Nikolai Lugansky skillfully played a program of Liszt and Chopin at UW's Meany Hall on Tuesday night.
CONCERT REVIEW |
An evening shared between Chopin and Liszt is sure to test anyone’s pianism. On Tuesday in Meany Hall, Nikolai Lugansky showed himself able to realize even the most taxing works on his well-planned program with commanding artistry.
Half of this UW President’s Piano Series evening was devoted to Liszt, in celebration of the composer’s bicentennial year. In addition to two “Studies in Transcendental Execution,” the young Russian pianist offered three large-scale pieces from the “Years of Pilgrimage,” thus emphasizing not just the technical brilliance of Liszt’s writing but also the musical substance that usually underpins it. His performances were exemplary in tonal clarity, textural richness, and what George Bernard Shaw used to call “marksmanship.”
Beginning with “Vallée d’Obermann,” from the Swiss year, Lugansky was at pains to extract all of the intensity from the music’s obsessively chromatic line and harmony — this was a d’Obermann with plenty of bite. “Les Jeux d’eaux à la Villa d’Este” and “Sposalizio” (their order reversed from that printed in the program) ranged easily between filigree fleetness and full-toned rhetoric, though there was a somewhat troubling tendency in the “Jeux d’eaux” to let top notes of phrases emerge too strongly even when they were not the most important ones in their respective groups.
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At anything above the softest dynamic level, Lugansky’s tone was noticeably more incisive, less warmly rounded, than in his recently released CD of some of the same works. But this was certainly no handicap in the 10th and 12th of the Transcendental Studies, which were dispatched with an often breathtaking brilliance and rhythmic zest. Similar virtues were on show before intermission, in an equally substantial group of Chopin works including the great Barcarolle, the Fourth Scherzo and the Fourth Ballade. Yet the C-sharp-minor Prelude from Opus 25 hinted that perhaps introspection is more Lugansky’s natural strong suit than all those dazzling fireworks, and indeed, for me, the most memorable playing of the evening came in his eloquently hushed performance of the exquisite D-flat-major Nocturne, Op. 27 No. 2.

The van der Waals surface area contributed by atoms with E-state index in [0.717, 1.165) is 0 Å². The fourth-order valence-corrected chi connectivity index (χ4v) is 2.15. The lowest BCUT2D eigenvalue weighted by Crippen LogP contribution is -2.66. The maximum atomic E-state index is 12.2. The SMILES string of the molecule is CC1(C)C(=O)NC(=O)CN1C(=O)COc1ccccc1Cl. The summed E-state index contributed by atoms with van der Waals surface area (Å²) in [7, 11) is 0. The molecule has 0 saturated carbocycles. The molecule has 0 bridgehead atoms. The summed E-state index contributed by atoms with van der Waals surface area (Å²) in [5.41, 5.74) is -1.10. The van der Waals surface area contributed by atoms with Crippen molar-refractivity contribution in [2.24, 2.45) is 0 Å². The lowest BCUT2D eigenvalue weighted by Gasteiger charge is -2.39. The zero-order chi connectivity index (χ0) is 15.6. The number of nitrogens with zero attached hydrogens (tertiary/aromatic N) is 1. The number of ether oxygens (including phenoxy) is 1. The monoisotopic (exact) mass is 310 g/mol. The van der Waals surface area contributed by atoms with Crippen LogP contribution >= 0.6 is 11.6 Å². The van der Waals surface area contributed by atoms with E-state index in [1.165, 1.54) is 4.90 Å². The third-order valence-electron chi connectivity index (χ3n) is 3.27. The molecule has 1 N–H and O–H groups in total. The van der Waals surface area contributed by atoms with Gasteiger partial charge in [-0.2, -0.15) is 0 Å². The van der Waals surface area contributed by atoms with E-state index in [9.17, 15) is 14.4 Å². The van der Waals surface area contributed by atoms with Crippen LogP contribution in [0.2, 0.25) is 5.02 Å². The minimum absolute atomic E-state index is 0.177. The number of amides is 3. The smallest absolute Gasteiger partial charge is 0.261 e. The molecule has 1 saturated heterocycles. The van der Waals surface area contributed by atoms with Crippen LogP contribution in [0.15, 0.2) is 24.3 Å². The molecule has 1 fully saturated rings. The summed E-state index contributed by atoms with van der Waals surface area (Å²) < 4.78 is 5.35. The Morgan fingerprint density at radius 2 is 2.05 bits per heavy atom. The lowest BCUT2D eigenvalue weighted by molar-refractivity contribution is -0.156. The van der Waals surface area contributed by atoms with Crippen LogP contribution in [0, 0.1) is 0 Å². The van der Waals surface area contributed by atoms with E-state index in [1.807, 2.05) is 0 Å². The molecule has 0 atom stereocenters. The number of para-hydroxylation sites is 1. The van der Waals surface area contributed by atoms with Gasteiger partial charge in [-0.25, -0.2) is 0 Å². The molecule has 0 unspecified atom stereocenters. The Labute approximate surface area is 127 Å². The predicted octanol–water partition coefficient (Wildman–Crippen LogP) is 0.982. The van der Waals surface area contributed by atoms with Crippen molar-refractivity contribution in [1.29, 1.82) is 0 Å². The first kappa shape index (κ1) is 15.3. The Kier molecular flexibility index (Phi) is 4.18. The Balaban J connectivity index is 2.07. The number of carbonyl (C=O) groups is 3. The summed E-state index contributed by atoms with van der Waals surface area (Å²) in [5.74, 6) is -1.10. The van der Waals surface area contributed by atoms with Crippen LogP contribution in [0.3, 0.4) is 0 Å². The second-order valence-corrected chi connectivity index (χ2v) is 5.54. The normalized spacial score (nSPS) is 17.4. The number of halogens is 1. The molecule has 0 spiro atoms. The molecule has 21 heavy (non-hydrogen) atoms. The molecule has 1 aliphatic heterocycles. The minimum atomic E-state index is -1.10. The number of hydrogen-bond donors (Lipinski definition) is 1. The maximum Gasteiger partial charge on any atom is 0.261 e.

Comparisons with Sviatoslav Richter, already beginning to be made by some Lugansky fans, are perhaps a shade premature. He does not yet possess the late master’s ability to create vividly differentiated tone-colors in every strand of a texture. But that will probably come, and already this is a pianist and musician of integrity and awesome talent.
Bernard Jacobson: email@example.com